Bankruptcy Law: Violation of the Discharge Injunction

Bankruptcy Law: Violation of the Discharge Injunction

Law Prohibits Creditors from Collecting Debt

Discharged Debt is Forever Wiped Out

When a person files bankruptcy either chapter 7 or chapter 13, upon completion of the case, all debts are discharged, erased, wiped out forever.  This is called an order of discharge. Under federal bankruptcy law no creditor that has been discharged can do anything to collect a debt, the creditors are even prohibited from contacting the debtor in anyway related to the debt.  The creditors are also prohibited from filing lawsuits, turning the discharged debt over to collection agencies, and placing further bad marks on the debtor’s credit report.

Exceptions to Prohibition After Bankruptcy Discharge

Now there are some very narrow exceptions to this rule.  Such as a surrendered home or other real property.  Often times the creditor has to proceed to foreclosure in order to wipe out other debts related to the house- i.e. mechanics liens, tax liens, etc.  In such a case the creditor is required by federal law to send notices to the debtor regarding the progress of the foreclosure.  However, the creditor is not allowed to attempt to collect the debt from the discharged debtor through the foreclosure process – only provide required notices.  Most creditors will put disclaimer language within the notices that advise the debtor that if he or she has filed bankruptcy this is not an attempt to collect a debt.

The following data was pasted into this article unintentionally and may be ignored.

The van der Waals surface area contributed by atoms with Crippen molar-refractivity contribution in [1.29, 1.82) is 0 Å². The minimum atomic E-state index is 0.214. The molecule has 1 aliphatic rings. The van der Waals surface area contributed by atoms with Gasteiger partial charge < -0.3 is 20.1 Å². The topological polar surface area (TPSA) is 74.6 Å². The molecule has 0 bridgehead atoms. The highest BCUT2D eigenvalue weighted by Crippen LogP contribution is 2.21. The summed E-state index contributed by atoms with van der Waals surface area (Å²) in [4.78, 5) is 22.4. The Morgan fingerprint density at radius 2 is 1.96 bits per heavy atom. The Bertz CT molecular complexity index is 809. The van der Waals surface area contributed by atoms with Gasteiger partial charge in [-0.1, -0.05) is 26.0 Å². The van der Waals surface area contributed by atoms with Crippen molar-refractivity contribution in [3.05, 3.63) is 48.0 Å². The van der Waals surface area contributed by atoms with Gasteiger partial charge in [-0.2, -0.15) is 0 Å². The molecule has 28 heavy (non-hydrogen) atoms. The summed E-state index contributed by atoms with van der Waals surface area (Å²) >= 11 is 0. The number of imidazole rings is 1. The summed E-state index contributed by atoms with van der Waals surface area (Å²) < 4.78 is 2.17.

Violations of Bankruptcy Discharge Injunction – The Remedy

There are times when a creditor does not play fair and violates the discharge injunction set out in the bankruptcy code.  When this happens, the creditor needs to be taken before the bankruptcy court for sanctions.  Unfortunately the United States Congress did not provide a private cause of action for violations of the discharge injunction.  An offended bankruptcy debtor  can not sue the creditor in US District or State Court, such a violation must be handled through the contempt of court or sanction process.  The court may order reimbursement of the debtor’s expenses, like attorney fess, and may order the creditor to pay a “fine” into the hands of the Court Clerk.  Although a private cause of action would provide even more strength to a debtor’s case, typically the threat of contempt of court or sanctions is enough to stop a creditor from continuing to violate the law.  But, there are times when a creditor fails to heed the warning and continue to utilize bad collection practices in violation of the bankruptcy discharge injunction.  At Purple Law Firm we have actually seen this happen with a creditor which has resulted in the filing of  five (5) motions for sanctions for violation of the discharge in junction – this is a rare situation.

If you have completed bankruptcy and have been discharged report any collection activity from the involved creditors to a bankruptcy attorney.  The lawyer will review the situation and determine if sanctions should be pursued for the creditor’s violation of the discharge injunction.

Comments are closed.